The British drawdown

Posted on Wednesday 21 February 2007

Tony Blair has announced a withdrawal timeline for the 7200 British troops in southern Iraq. MSNBC reports:

LONDON – Britain will withdraw around 1,600 troops from Iraq in the “coming months,” aiming to cut its force to below 5,000 by late summer if Iraqi forces can secure the southern part of the country, Prime Minister Tony Blair said Wednesday.

British troops will stay in Iraq until at least 2008 and work to secure the Iran-Iraq border and maintain supply routes to U.S. and coalition troops in central Iraq, Blair told the House of Commons.

The south, of course, isn’t nearly as unstable as Baghdad, or points west, and as such, Blair can, in fact, make the case that the Iraqis can (or should) be able to take care of their own security there. Furthermore, the statement isn’t nearly as dramatic as reports last night suggested. In spite of pretty heavy ground-laying about the successful completion of the mission, Tony Blair has put a great deal of ambiguity into the withdrawal timeline:

Dependent on Iraqi capability Britain would draw down further, “possibly to below 5,000” once a base at Basra Palace is transferred to Iraqi control in late summer, Blair said.

“What all of this means is not that Basra is how we want it to be. But it does mean that the next chapter in Basra’s history can be written by Iraqis,” Blair said.

So… not quite as advertised.

However, it’s worth pointing out that the U.S. would be doing precisely the same thing (at least, as I understand it) if Baghdad and other areas were stabilizing — or even verging on secure. What this says, though, to (and about) the “coalition” is telling.

Separately, Danish Prime Minister Anders Fogh Rasmussen said Denmark will withdraw its 460-member contingent from southern Iraq by August and transfer security responsibilities to Iraqi forces.

Rasmussen said the decision had been made in conjunction with the Iraqi government and Britain, under whose command the Danish forces are serving near Basra. He said Denmark would replace the troops with surveillance helicopters and civilian advisers to help the Iraqi government’s reconstruction efforts.

And a government spokeswoman in Lithuania said the Baltic nation is “seriously considering” withdrawing its 53 troops from Iraq.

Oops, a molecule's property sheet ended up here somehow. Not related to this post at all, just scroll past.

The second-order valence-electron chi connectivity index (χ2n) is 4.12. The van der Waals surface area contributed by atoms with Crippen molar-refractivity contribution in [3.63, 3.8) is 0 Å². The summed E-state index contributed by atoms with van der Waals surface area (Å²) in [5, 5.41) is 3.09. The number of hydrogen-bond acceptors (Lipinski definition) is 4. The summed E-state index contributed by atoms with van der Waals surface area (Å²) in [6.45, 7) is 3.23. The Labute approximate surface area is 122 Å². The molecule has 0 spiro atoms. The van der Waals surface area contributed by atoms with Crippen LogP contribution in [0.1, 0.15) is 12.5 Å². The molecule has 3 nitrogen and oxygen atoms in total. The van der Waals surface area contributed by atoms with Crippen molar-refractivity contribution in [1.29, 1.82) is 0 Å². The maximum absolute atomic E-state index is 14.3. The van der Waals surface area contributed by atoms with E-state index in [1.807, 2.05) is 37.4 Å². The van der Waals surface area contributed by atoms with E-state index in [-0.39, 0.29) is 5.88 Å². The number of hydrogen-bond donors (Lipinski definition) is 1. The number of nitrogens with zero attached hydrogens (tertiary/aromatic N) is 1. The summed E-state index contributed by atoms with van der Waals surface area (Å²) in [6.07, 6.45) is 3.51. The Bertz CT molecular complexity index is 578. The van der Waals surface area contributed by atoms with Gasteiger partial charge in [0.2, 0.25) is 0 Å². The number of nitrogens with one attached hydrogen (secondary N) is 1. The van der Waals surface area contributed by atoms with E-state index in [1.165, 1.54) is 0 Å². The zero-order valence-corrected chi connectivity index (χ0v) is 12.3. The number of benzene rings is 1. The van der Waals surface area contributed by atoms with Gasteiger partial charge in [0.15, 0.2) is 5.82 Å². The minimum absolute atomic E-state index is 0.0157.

Defense Ministry spokeswoman Ruta Apeitkyte told The Associated Press that the Baltic country was considering not replacing the contingent when its mission ends in August.

The 513 combined troops representing Denmark and Latvia aren’t nearly as significant numerically as they are psychologically. As more allies draw down, the United States will be seen as increasingly isolated, and rogue.

Of course, that’s pretty much how much of the world saw us going in, too.

* * * * *

Added: Cheney says this is good news:

But in an exclusive interview with ABC News, Vice President Dick Cheney said the move was actually good news and a sign of progress in Iraq.

“Well, I look at it and see it is actually an affirmation that there are parts of Iraq where things are going pretty well,” Cheney told ABC News’ Jonathan Karl.

“In fact, I talked to a friend just the other day who had driven to Baghdad down to Basra, seven hours, found the situation dramatically improved from a year or so ago, sort of validated the British view they had made progress in southern Iraq and that they can therefore reduce their force levels,” Cheney said.

He goes on with the “al Qaeda loves the Democrats” mantra…

3 Comments for 'The British drawdown'

    February 21, 2007 | 5:18 pm

    I’m excited that someone finally feels there is a part of Iraq stable enough to let it be run by their own forces. For two years now it was mentioned at the end of a year that the new year would see OUR forces begin the withdrawing process.

    It bothers me some that while these other countries feel the job is done in some areas and they can reduce troop levels, they are not moving those forces to areas that still need help. Perhaps we turned them down and having more chiefs in these areas would just cancel out the benefits, but it looks like there is some area there that could still use their help.

    February 23, 2007 | 2:54 am

    Are you falling for known liars saying they are leaving because Basra is going well?

    February 23, 2007 | 11:39 am

    Actually, I’m more inclined to think that the coming push in Afghanistan is going to require far more active involvement than has thus been committed. The Taliban is not gearing up for a game of footsie this time around, and the British are over-extended (mostly, via budget).

    Yes, of course it’s being spun. OTOH, Basra ain’t Baghdad.

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